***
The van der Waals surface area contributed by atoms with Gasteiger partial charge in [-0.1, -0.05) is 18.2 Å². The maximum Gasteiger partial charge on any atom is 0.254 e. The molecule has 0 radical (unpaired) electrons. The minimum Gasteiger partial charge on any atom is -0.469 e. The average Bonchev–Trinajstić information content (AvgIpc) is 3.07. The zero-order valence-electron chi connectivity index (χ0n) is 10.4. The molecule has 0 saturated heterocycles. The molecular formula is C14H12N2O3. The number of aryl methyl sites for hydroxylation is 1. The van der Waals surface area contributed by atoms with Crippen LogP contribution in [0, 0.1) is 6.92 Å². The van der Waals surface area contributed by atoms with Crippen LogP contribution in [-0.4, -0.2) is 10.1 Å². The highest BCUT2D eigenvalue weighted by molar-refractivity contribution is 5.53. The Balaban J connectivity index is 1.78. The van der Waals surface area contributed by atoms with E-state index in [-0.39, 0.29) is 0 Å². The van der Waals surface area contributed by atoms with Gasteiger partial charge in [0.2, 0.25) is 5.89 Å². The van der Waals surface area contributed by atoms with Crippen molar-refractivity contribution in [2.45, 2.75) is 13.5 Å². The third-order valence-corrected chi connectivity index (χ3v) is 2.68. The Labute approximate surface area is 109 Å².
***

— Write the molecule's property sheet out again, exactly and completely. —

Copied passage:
The van der Waals surface area contributed by atoms with Gasteiger partial charge in [-0.1, -0.05) is 18.2 Å². The maximum Gasteiger partial charge on any atom is 0.254 e. The molecule has 0 radical (unpaired) electrons. The minimum Gasteiger partial charge on any atom is -0.469 e. The average Bonchev–Trinajstić information content (AvgIpc) is 3.07. The zero-order valence-electron chi connectivity index (χ0n) is 10.4. The molecule has 0 saturated heterocycles. The molecular formula is C14H12N2O3. The number of aryl methyl sites for hydroxylation is 1. The van der Waals surface area contributed by atoms with Crippen LogP contribution in [0, 0.1) is 6.92 Å². The van der Waals surface area contributed by atoms with Crippen LogP contribution in [-0.4, -0.2) is 10.1 Å². The highest BCUT2D eigenvalue weighted by molar-refractivity contribution is 5.53. The Balaban J connectivity index is 1.78. The van der Waals surface area contributed by atoms with E-state index in [-0.39, 0.29) is 0 Å². The van der Waals surface area contributed by atoms with Gasteiger partial charge in [0.2, 0.25) is 5.89 Å². The van der Waals surface area contributed by atoms with Crippen molar-refractivity contribution in [2.45, 2.75) is 13.5 Å². The third-order valence-corrected chi connectivity index (χ3v) is 2.68. The Labute approximate surface area is 109 Å².